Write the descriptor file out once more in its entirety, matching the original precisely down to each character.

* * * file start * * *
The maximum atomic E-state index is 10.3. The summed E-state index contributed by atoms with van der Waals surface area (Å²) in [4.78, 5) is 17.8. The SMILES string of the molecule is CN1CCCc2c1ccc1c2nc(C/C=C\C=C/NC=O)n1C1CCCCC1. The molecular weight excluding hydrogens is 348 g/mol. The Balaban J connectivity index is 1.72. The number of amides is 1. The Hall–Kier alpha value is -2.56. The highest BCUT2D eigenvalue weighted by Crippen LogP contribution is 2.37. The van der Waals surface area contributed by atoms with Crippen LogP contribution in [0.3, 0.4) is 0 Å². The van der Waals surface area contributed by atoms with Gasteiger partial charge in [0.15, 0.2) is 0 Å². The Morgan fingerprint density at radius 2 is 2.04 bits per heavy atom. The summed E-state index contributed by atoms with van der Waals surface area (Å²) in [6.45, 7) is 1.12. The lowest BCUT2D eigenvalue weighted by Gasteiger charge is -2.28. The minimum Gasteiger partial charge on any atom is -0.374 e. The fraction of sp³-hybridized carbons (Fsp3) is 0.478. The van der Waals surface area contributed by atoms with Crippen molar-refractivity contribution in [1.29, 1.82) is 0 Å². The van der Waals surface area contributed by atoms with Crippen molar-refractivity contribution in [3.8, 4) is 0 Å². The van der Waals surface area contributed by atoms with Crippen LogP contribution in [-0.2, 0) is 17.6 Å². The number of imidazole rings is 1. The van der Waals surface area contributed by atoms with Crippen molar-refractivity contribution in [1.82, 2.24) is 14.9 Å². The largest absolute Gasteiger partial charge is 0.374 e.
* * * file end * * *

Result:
The maximum atomic E-state index is 10.3. The summed E-state index contributed by atoms with van der Waals surface area (Å²) in [4.78, 5) is 17.8. The SMILES string of the molecule is CN1CCCc2c1ccc1c2nc(C/C=C\C=C/NC=O)n1C1CCCCC1. The molecular weight excluding hydrogens is 348 g/mol. The Balaban J connectivity index is 1.72. The number of amides is 1. The Hall–Kier alpha value is -2.56. The highest BCUT2D eigenvalue weighted by Crippen LogP contribution is 2.37. The van der Waals surface area contributed by atoms with Crippen LogP contribution in [0.3, 0.4) is 0 Å². The van der Waals surface area contributed by atoms with Gasteiger partial charge in [0.15, 0.2) is 0 Å². The Morgan fingerprint density at radius 2 is 2.04 bits per heavy atom. The summed E-state index contributed by atoms with van der Waals surface area (Å²) in [6.45, 7) is 1.12. The lowest BCUT2D eigenvalue weighted by Gasteiger charge is -2.28. The minimum Gasteiger partial charge on any atom is -0.374 e. The fraction of sp³-hybridized carbons (Fsp3) is 0.478. The van der Waals surface area contributed by atoms with Crippen molar-refractivity contribution in [1.29, 1.82) is 0 Å². The van der Waals surface area contributed by atoms with Crippen molar-refractivity contribution in [3.8, 4) is 0 Å². The van der Waals surface area contributed by atoms with Crippen LogP contribution in [-0.2, 0) is 17.6 Å². The number of imidazole rings is 1. The van der Waals surface area contributed by atoms with Crippen molar-refractivity contribution in [1.82, 2.24) is 14.9 Å². The largest absolute Gasteiger partial charge is 0.374 e.